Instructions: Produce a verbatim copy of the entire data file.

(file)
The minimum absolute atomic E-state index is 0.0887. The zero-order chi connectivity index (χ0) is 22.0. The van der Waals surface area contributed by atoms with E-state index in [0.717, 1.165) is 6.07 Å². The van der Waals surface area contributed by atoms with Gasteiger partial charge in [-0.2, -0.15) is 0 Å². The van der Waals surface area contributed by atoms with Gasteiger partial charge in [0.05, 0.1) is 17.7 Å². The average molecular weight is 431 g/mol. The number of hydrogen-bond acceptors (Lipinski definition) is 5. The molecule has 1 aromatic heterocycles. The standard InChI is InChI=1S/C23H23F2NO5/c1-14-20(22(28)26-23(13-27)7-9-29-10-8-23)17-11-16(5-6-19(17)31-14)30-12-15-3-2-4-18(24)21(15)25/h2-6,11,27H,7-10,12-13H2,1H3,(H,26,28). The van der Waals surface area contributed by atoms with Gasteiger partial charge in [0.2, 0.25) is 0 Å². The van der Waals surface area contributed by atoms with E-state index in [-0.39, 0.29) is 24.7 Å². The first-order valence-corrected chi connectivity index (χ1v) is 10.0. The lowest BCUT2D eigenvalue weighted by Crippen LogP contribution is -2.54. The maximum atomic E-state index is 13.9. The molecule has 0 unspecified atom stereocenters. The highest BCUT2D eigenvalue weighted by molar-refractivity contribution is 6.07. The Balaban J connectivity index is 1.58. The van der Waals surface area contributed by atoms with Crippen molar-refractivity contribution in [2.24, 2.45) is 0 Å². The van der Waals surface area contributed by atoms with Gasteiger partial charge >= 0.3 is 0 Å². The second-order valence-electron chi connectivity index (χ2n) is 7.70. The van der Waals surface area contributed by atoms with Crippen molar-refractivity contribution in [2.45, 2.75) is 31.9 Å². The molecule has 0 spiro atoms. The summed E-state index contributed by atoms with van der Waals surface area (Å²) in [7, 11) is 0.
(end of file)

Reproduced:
The minimum absolute atomic E-state index is 0.0887. The zero-order chi connectivity index (χ0) is 22.0. The van der Waals surface area contributed by atoms with E-state index in [0.717, 1.165) is 6.07 Å². The van der Waals surface area contributed by atoms with Gasteiger partial charge in [-0.2, -0.15) is 0 Å². The van der Waals surface area contributed by atoms with Gasteiger partial charge in [0.05, 0.1) is 17.7 Å². The average molecular weight is 431 g/mol. The number of hydrogen-bond acceptors (Lipinski definition) is 5. The molecule has 1 aromatic heterocycles. The standard InChI is InChI=1S/C23H23F2NO5/c1-14-20(22(28)26-23(13-27)7-9-29-10-8-23)17-11-16(5-6-19(17)31-14)30-12-15-3-2-4-18(24)21(15)25/h2-6,11,27H,7-10,12-13H2,1H3,(H,26,28). The van der Waals surface area contributed by atoms with Gasteiger partial charge in [0.2, 0.25) is 0 Å². The van der Waals surface area contributed by atoms with E-state index in [-0.39, 0.29) is 24.7 Å². The first-order valence-corrected chi connectivity index (χ1v) is 10.0. The lowest BCUT2D eigenvalue weighted by Crippen LogP contribution is -2.54. The maximum atomic E-state index is 13.9. The molecule has 0 unspecified atom stereocenters. The highest BCUT2D eigenvalue weighted by molar-refractivity contribution is 6.07. The Balaban J connectivity index is 1.58. The van der Waals surface area contributed by atoms with Crippen molar-refractivity contribution in [2.24, 2.45) is 0 Å². The van der Waals surface area contributed by atoms with Gasteiger partial charge >= 0.3 is 0 Å². The second-order valence-electron chi connectivity index (χ2n) is 7.70. The van der Waals surface area contributed by atoms with Crippen molar-refractivity contribution in [2.45, 2.75) is 31.9 Å². The molecule has 0 spiro atoms. The summed E-state index contributed by atoms with van der Waals surface area (Å²) in [7, 11) is 0.